Doing better, but still: There’s been “no meaningful change over time” of the number of female directors and producers leading Sundance films, according to the report, commissioned by Sundance and Women in Film Los Angeles, and conducted by a team led by Stacy L. Smith at the Annenberg School for Communication and Journalism at the University of Southern California.

Story continues below

‘Having this conversation constantly’ » “The statistics are a scandal,” said director Lucy Walker, at Sundance to promote her short documentary “The Lion’s Mouth Opens,” speaking at a panel spotlighting female filmmakers.

“Until we get to an equal playing field, we’ve got to keep doing panels like this,” agreed panelmate Rory Kennedy, at the festival to promote “Last Days in Vietnam,” which she directed and produced.

The film world is changing, “simply by the fact we’re all having this conversation constantly,” said Jill Soloway, who won the best director award for her 2013 Sundance film “Afternoon Delight.” It was, at first, difficult to find a distributor for her sexually bold film — the movie played in 25 American cities in August and September, and currently is available on iTunes — and she grew tired of hearing there wasn’t an audience for female-centered films about women over 35.

Why does the number of female directors matter? Supporting female directors and storytellers will help viewers see a full range of authentic and original stories in the media, said Utah filmmaker Geralyn Dreyfous, the Salt Lake City-based film producer who founded the Utah Film Center.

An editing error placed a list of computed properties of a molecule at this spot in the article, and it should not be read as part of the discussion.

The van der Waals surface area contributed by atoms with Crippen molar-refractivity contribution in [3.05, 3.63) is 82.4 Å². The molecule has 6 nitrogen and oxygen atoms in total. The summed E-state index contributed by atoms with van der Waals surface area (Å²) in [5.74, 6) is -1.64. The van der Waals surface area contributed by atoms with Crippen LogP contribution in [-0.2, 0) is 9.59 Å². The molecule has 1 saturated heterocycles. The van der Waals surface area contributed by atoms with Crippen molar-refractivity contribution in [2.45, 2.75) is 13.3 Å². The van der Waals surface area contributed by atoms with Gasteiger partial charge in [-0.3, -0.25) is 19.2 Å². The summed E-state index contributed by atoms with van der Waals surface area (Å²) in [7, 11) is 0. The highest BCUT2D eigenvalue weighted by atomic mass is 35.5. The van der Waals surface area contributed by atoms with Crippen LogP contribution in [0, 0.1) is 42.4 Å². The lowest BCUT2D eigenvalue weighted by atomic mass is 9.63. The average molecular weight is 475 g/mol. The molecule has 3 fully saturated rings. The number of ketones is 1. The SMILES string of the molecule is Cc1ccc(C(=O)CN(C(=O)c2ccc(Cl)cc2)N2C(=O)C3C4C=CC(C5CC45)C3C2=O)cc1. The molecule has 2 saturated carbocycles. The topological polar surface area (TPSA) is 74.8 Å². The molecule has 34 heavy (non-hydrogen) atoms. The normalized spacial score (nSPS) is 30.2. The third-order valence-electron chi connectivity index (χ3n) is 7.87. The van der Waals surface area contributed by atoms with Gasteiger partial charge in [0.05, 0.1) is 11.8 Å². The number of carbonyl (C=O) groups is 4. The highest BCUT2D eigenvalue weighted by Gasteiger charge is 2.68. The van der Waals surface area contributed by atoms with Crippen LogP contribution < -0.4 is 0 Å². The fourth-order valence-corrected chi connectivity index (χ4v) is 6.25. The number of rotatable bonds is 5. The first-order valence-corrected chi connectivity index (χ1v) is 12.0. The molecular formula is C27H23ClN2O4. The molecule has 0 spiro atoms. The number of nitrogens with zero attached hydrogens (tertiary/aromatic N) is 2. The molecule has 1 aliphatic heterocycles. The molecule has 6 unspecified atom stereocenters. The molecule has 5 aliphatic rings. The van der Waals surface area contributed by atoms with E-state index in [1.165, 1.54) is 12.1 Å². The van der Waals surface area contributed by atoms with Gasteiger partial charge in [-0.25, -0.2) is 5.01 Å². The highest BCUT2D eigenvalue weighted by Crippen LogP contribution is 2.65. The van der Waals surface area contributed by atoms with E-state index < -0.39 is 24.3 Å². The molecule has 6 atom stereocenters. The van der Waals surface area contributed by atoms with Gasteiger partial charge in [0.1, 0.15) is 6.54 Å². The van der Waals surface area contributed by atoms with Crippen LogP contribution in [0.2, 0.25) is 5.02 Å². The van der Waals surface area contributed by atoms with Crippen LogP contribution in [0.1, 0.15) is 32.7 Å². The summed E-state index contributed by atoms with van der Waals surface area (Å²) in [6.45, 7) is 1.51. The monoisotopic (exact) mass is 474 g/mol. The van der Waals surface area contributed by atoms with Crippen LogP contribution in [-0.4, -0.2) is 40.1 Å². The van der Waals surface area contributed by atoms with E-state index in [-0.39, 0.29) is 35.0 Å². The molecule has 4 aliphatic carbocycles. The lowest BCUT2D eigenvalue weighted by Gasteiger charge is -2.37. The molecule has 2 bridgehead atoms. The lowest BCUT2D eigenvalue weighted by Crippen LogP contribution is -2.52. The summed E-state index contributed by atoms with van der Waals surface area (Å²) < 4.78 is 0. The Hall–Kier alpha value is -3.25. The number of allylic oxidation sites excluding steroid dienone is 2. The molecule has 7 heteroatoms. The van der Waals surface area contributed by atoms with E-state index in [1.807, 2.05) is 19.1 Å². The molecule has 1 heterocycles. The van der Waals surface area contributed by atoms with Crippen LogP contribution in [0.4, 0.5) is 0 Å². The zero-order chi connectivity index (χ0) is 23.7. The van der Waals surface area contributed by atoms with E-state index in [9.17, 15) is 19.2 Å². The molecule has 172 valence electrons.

Dreyfous is a partner in Impact Partners, which has funded more than 45 documentary films in the past six years, including Jennifer Siebel Newsom’s 2011 Sundance documentary “Miss Representation.” “You can’t be what you can’t see,” says Marian Wright Edelman, president of the Children’s Defense Fund, as the documentary reveals how female characters on TV or in movies are most often represented as wives or girlfriends, looking for love.

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Sundance Film Festival » There’s a scandal in the low numbers of women directing movies, which has led to an emerging network to change the field.

At a glance

Women behind the camera

A study commissioned by the Sundance Film Festival and Women in Film Los Angeles identified gender issues beyond the low number of female directors. When interviewed about directors, industry leaders were likely to use stereotypical male attributes or to make claims that women wouldn’t be interested or able to direct horror or action or other genre films. “When industry leaders think director, they think male,” the report states.

At the 2013 Sundance Film Festival, of the 1,163 content creators working behind the camera on 82 American films, nearly 30 percent were women. In narrative films, 24 percent of content creators were women, while 40 percent of documentary directors were women.

In another bright spot, female filmmakers who participate in Sundance filmmaking labs are as likely as their male colleagues to finish their films and have them accepted at the country’s top 10 film festivals.